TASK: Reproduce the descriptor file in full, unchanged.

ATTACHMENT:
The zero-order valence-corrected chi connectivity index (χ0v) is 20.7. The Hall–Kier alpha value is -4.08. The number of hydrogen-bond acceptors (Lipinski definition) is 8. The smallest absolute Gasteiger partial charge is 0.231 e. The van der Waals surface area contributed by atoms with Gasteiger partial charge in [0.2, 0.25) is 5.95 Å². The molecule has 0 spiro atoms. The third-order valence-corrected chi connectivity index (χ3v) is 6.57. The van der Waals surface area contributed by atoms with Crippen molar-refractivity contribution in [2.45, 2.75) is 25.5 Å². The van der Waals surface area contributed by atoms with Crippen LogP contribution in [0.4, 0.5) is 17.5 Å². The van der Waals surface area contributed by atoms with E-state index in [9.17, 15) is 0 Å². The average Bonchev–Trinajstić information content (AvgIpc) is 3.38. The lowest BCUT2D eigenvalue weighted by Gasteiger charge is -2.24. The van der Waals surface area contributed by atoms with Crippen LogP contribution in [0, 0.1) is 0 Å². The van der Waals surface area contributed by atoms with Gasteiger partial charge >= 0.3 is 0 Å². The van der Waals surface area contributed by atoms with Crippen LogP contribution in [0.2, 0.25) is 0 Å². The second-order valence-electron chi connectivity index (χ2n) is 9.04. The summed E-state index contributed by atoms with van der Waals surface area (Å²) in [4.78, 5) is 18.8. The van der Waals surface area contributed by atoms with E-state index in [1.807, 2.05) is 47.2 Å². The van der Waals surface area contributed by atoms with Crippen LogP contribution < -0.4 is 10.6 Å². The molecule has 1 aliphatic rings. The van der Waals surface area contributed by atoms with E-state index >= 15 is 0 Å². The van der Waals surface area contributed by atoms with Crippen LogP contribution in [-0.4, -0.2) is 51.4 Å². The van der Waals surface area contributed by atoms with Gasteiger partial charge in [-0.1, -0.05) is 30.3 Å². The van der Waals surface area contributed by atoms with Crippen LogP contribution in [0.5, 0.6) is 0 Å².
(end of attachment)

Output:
The zero-order valence-corrected chi connectivity index (χ0v) is 20.7. The Hall–Kier alpha value is -4.08. The number of hydrogen-bond acceptors (Lipinski definition) is 8. The smallest absolute Gasteiger partial charge is 0.231 e. The van der Waals surface area contributed by atoms with Gasteiger partial charge in [0.2, 0.25) is 5.95 Å². The molecule has 0 spiro atoms. The third-order valence-corrected chi connectivity index (χ3v) is 6.57. The van der Waals surface area contributed by atoms with Crippen molar-refractivity contribution in [2.45, 2.75) is 25.5 Å². The van der Waals surface area contributed by atoms with Crippen LogP contribution in [0.4, 0.5) is 17.5 Å². The van der Waals surface area contributed by atoms with E-state index in [9.17, 15) is 0 Å². The average Bonchev–Trinajstić information content (AvgIpc) is 3.38. The lowest BCUT2D eigenvalue weighted by Gasteiger charge is -2.24. The van der Waals surface area contributed by atoms with Crippen LogP contribution in [0, 0.1) is 0 Å². The van der Waals surface area contributed by atoms with Gasteiger partial charge >= 0.3 is 0 Å². The van der Waals surface area contributed by atoms with Crippen LogP contribution in [0.2, 0.25) is 0 Å². The second-order valence-electron chi connectivity index (χ2n) is 9.04. The summed E-state index contributed by atoms with van der Waals surface area (Å²) in [4.78, 5) is 18.8. The van der Waals surface area contributed by atoms with E-state index in [1.807, 2.05) is 47.2 Å². The van der Waals surface area contributed by atoms with Crippen LogP contribution < -0.4 is 10.6 Å². The molecule has 1 aliphatic rings. The van der Waals surface area contributed by atoms with E-state index >= 15 is 0 Å². The van der Waals surface area contributed by atoms with Crippen LogP contribution in [-0.4, -0.2) is 51.4 Å². The van der Waals surface area contributed by atoms with Gasteiger partial charge in [-0.1, -0.05) is 30.3 Å². The van der Waals surface area contributed by atoms with Crippen LogP contribution in [0.5, 0.6) is 0 Å².